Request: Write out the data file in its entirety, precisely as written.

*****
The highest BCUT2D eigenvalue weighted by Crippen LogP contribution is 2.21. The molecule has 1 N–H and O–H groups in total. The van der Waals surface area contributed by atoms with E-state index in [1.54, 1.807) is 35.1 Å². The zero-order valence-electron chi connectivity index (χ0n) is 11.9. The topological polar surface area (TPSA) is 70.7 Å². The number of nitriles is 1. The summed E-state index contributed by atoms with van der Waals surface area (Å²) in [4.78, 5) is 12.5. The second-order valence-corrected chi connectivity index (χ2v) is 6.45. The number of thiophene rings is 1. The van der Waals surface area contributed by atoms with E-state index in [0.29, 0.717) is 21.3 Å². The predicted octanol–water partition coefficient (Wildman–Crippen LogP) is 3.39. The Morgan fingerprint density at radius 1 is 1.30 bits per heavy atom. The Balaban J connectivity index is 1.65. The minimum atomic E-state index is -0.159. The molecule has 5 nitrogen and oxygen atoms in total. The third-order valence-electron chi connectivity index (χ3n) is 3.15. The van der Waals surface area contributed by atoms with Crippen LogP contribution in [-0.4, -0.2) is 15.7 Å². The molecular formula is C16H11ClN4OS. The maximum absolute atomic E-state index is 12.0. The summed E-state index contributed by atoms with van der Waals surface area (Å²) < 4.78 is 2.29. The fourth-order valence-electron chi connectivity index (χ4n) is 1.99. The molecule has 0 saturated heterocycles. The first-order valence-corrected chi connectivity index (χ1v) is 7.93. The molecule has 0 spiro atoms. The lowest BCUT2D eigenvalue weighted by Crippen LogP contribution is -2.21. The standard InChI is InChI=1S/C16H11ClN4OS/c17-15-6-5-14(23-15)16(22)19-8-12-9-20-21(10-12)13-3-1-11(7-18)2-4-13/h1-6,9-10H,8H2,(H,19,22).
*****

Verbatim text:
The highest BCUT2D eigenvalue weighted by Crippen LogP contribution is 2.21. The molecule has 1 N–H and O–H groups in total. The van der Waals surface area contributed by atoms with E-state index in [1.54, 1.807) is 35.1 Å². The zero-order valence-electron chi connectivity index (χ0n) is 11.9. The topological polar surface area (TPSA) is 70.7 Å². The number of nitriles is 1. The summed E-state index contributed by atoms with van der Waals surface area (Å²) in [4.78, 5) is 12.5. The second-order valence-corrected chi connectivity index (χ2v) is 6.45. The number of thiophene rings is 1. The van der Waals surface area contributed by atoms with E-state index in [0.29, 0.717) is 21.3 Å². The predicted octanol–water partition coefficient (Wildman–Crippen LogP) is 3.39. The Morgan fingerprint density at radius 1 is 1.30 bits per heavy atom. The Balaban J connectivity index is 1.65. The minimum atomic E-state index is -0.159. The molecule has 5 nitrogen and oxygen atoms in total. The third-order valence-electron chi connectivity index (χ3n) is 3.15. The van der Waals surface area contributed by atoms with Crippen LogP contribution in [-0.4, -0.2) is 15.7 Å². The molecular formula is C16H11ClN4OS. The maximum absolute atomic E-state index is 12.0. The summed E-state index contributed by atoms with van der Waals surface area (Å²) < 4.78 is 2.29. The fourth-order valence-electron chi connectivity index (χ4n) is 1.99. The molecule has 0 saturated heterocycles. The first-order valence-corrected chi connectivity index (χ1v) is 7.93. The molecule has 0 spiro atoms. The lowest BCUT2D eigenvalue weighted by Crippen LogP contribution is -2.21. The standard InChI is InChI=1S/C16H11ClN4OS/c17-15-6-5-14(23-15)16(22)19-8-12-9-20-21(10-12)13-3-1-11(7-18)2-4-13/h1-6,9-10H,8H2,(H,19,22).